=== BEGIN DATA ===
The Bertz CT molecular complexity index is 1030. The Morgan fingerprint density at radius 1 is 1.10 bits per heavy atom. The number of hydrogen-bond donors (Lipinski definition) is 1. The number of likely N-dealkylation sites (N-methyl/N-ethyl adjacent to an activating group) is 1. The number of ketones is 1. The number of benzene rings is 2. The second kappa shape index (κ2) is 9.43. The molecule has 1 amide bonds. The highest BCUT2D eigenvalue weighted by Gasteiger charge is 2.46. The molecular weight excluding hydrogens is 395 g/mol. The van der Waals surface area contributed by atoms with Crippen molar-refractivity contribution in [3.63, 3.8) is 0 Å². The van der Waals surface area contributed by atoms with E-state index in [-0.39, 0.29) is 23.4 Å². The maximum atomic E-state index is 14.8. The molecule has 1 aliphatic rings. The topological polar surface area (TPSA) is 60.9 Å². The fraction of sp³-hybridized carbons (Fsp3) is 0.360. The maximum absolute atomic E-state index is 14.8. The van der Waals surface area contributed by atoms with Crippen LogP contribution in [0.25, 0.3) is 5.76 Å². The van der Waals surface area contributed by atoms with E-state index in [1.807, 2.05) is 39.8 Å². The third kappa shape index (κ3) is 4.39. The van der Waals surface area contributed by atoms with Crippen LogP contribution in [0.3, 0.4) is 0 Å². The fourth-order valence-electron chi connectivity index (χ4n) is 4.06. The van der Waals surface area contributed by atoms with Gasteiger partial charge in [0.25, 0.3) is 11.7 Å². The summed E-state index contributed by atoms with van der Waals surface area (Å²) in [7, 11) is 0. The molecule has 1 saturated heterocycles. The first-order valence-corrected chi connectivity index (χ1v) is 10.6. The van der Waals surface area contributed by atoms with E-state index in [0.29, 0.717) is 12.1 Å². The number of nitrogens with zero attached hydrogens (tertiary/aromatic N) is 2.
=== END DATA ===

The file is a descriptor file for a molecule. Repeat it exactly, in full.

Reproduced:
The Bertz CT molecular complexity index is 1030. The Morgan fingerprint density at radius 1 is 1.10 bits per heavy atom. The number of hydrogen-bond donors (Lipinski definition) is 1. The number of likely N-dealkylation sites (N-methyl/N-ethyl adjacent to an activating group) is 1. The number of ketones is 1. The number of benzene rings is 2. The second kappa shape index (κ2) is 9.43. The molecule has 1 amide bonds. The highest BCUT2D eigenvalue weighted by Gasteiger charge is 2.46. The molecular weight excluding hydrogens is 395 g/mol. The van der Waals surface area contributed by atoms with Crippen molar-refractivity contribution in [3.63, 3.8) is 0 Å². The van der Waals surface area contributed by atoms with E-state index in [-0.39, 0.29) is 23.4 Å². The maximum atomic E-state index is 14.8. The molecule has 1 aliphatic rings. The topological polar surface area (TPSA) is 60.9 Å². The fraction of sp³-hybridized carbons (Fsp3) is 0.360. The maximum absolute atomic E-state index is 14.8. The van der Waals surface area contributed by atoms with Crippen LogP contribution in [0.25, 0.3) is 5.76 Å². The van der Waals surface area contributed by atoms with E-state index in [1.807, 2.05) is 39.8 Å². The third kappa shape index (κ3) is 4.39. The van der Waals surface area contributed by atoms with Crippen LogP contribution in [0.3, 0.4) is 0 Å². The fourth-order valence-electron chi connectivity index (χ4n) is 4.06. The van der Waals surface area contributed by atoms with Gasteiger partial charge in [0.25, 0.3) is 11.7 Å². The summed E-state index contributed by atoms with van der Waals surface area (Å²) in [7, 11) is 0. The molecule has 1 saturated heterocycles. The first-order valence-corrected chi connectivity index (χ1v) is 10.6. The van der Waals surface area contributed by atoms with E-state index in [0.29, 0.717) is 12.1 Å². The number of nitrogens with zero attached hydrogens (tertiary/aromatic N) is 2.